China's Growth Ebbs in Final Quarter of 2011
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China's Growth Ebbs in Final Quarter of 2011


By JOE McDONALD/ AP BUSINESS WRITER Tuesday, January 17, 2012


A customer walks past price tags at a market in Hefei, in central China's Anhui province Thursday Jan. 12, 2012. (Photo: AP)
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BEIJING— China's economic growth slowed in the final quarter of 2011 to its lowest rate in 2 1/2 years as U.S. and European demand plunged and Beijing fought inflation.

The world's second-largest economy grew by 8.9 percent in the three months ending in December, data showed Tuesday. It was the slowest expansion since the second quarter of 2009, when the economy grew 7.9 percent.

China appears on track to avoid the "hard landing" of an abrupt slowdown but needs to do more to reduce reliance on exports and investment-driven growth by boosting consumer spending, analysts said.

"Today's outcome seems to confirm a 'soft landing' scenario," said Frances Cheung of Credit Agricole CIB in Hong Kong.

Slower Chinese growth could have global repercussions if its cuts demand for oil, iron ore, industrial components and other imports and hurts suppliers such as Australia, Brazil and Southeast Asia.

In 2012, China faces "complexity and challenges" due to global malaise and domestic pressure for prices to rise, said Ma Jiantang, commissioner of the National Statistics Bureau.

"We will face a number of risks that affect the steady growth of the Chinese economy," Ma said at a news conference.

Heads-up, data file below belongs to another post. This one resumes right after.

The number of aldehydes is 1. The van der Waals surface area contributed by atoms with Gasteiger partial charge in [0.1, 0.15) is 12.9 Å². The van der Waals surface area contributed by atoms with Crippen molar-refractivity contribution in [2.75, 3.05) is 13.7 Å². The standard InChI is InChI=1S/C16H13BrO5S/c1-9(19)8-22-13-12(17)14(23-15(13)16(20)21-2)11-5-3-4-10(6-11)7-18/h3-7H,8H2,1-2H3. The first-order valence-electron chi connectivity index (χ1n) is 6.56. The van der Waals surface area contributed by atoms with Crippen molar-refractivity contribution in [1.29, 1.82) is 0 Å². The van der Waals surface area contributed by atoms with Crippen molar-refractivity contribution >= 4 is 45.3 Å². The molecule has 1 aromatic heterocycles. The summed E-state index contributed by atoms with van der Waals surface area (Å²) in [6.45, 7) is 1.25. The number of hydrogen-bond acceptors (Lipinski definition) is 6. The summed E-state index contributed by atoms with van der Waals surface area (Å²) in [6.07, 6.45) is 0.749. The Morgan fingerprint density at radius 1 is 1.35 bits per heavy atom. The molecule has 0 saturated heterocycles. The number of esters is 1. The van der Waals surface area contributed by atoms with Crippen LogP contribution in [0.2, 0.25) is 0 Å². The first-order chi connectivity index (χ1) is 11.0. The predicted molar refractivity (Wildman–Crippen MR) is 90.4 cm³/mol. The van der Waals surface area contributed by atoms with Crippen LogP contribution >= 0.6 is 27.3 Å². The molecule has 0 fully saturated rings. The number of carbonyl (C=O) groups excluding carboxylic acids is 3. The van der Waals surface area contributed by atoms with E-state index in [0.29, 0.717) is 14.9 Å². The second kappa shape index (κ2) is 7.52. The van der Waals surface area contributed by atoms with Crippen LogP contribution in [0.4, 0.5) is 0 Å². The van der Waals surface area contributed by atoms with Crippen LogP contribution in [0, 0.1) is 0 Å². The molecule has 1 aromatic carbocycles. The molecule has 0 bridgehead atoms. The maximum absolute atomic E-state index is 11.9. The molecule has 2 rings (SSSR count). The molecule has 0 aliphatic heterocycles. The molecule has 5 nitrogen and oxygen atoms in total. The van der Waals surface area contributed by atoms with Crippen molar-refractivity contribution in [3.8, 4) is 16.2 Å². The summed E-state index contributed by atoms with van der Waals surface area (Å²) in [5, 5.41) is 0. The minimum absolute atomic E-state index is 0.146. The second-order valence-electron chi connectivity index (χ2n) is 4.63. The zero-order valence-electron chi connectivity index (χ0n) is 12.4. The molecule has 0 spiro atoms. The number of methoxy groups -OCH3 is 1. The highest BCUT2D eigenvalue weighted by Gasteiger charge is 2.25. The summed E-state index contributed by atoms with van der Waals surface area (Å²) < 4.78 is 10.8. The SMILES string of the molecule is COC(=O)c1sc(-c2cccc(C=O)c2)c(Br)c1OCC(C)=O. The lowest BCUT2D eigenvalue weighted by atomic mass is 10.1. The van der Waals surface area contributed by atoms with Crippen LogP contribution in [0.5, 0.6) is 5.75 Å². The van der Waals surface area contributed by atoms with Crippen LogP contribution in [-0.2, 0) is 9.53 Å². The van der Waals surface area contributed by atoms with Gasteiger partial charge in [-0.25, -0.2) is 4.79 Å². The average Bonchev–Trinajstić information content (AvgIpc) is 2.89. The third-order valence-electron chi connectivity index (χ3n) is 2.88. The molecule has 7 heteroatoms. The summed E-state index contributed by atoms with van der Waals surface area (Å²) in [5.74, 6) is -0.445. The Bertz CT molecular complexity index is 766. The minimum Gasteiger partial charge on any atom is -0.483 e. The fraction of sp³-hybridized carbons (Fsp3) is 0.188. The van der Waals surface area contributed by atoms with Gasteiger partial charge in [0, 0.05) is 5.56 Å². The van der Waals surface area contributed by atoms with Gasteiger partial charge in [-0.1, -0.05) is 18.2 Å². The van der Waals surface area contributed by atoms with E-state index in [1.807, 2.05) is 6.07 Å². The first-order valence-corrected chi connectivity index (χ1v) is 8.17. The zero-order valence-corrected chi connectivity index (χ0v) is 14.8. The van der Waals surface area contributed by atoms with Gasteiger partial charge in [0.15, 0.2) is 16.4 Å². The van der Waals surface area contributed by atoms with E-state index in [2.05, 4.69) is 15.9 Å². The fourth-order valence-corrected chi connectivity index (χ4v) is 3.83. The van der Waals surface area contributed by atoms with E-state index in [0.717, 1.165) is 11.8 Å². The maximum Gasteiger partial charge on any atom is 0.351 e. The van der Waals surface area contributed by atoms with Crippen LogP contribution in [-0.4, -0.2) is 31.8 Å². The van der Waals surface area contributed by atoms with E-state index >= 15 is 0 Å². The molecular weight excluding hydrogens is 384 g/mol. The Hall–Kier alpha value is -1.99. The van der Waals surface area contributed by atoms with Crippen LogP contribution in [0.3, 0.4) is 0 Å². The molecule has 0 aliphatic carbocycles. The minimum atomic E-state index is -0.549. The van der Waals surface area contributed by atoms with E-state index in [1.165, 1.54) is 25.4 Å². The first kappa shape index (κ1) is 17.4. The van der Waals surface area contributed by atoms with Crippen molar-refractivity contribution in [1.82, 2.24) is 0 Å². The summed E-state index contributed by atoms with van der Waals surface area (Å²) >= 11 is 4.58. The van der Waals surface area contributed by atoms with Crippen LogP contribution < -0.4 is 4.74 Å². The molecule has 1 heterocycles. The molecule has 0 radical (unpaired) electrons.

For the full year, the economy grew 9.2 percent, down from 2010's blistering 10.3 percent after communist leaders repeatedly hiked interest rates and tightened investment curbs to prevent overheating and inflation.

Hit by an abrupt plunge in Western consumer demand, regulators reversed course in late 2011 and tried to prop up growth by promising more bank lending to help struggling exporters and avert job losses and the threat of unrest.

The plunge in global demand, coupled with lending curbs, drove thousands of small Chinese exporters out of business and forced others to cut jobs, raising the threat of unrest.

Analysts expect Beijing to try to stimulate growth this year with an interest rate cut or other measures to free up money for lending.

Consumer inflation edged down in December to 4.1 percent, below July's 37-month high of 6.5 percent. That could give the government more leeway to stimulate the economy but it still was above the official 4 percent target for the year.

The central bank last week promised pro-growth efforts to support Chinese entrepreneurs and small companies, though its governor warned conditions were uncertain.

Also in 2011, China's urban population exceeded the number of rural dwellers for the first time, rising to 51.3 percent of the nation's 1.3 billion people, the National Bureau of Statistics announced.

The slowdown was in line with government plans to cool China's overheated economy, Ma said. He said the "ideal situation" would be to keep growth between 8.5 and 9 percent and to keep inflation low.

China's economic growth fell steadily over the course of the year, declining from 9.7 percent in the first quarter. Industrial surveys show manufacturing and exports contracted in November and December. A slowdown in real estate sales as the government tries to cool surging home prices has sparked concern about the impact on the overall economy.

In a positive sign, growth in retail sales rebounded to 18.1 percent in December from November's 17.1 percent.

"If we can rely more on domestic consumption, that will help the economy to sail through all these headwinds," said Credit Agricole CIB's Cheung. "In retail sales, there is quite an obvious pickup in growth, so that is where I think the comfort will come from."

Also in December, growth in factory output edged up to 12.8 percent from November's 12.4 percent.

"This all reaffirms our outlook on China for a soft landing in the second half of 2011 and in opening six months of 2012," said Moody's Analytics economist Glenn Levine in a report. "Export demand has cooled, but domestic demand is still running strong, led by public investment in housing and other infrastructure."

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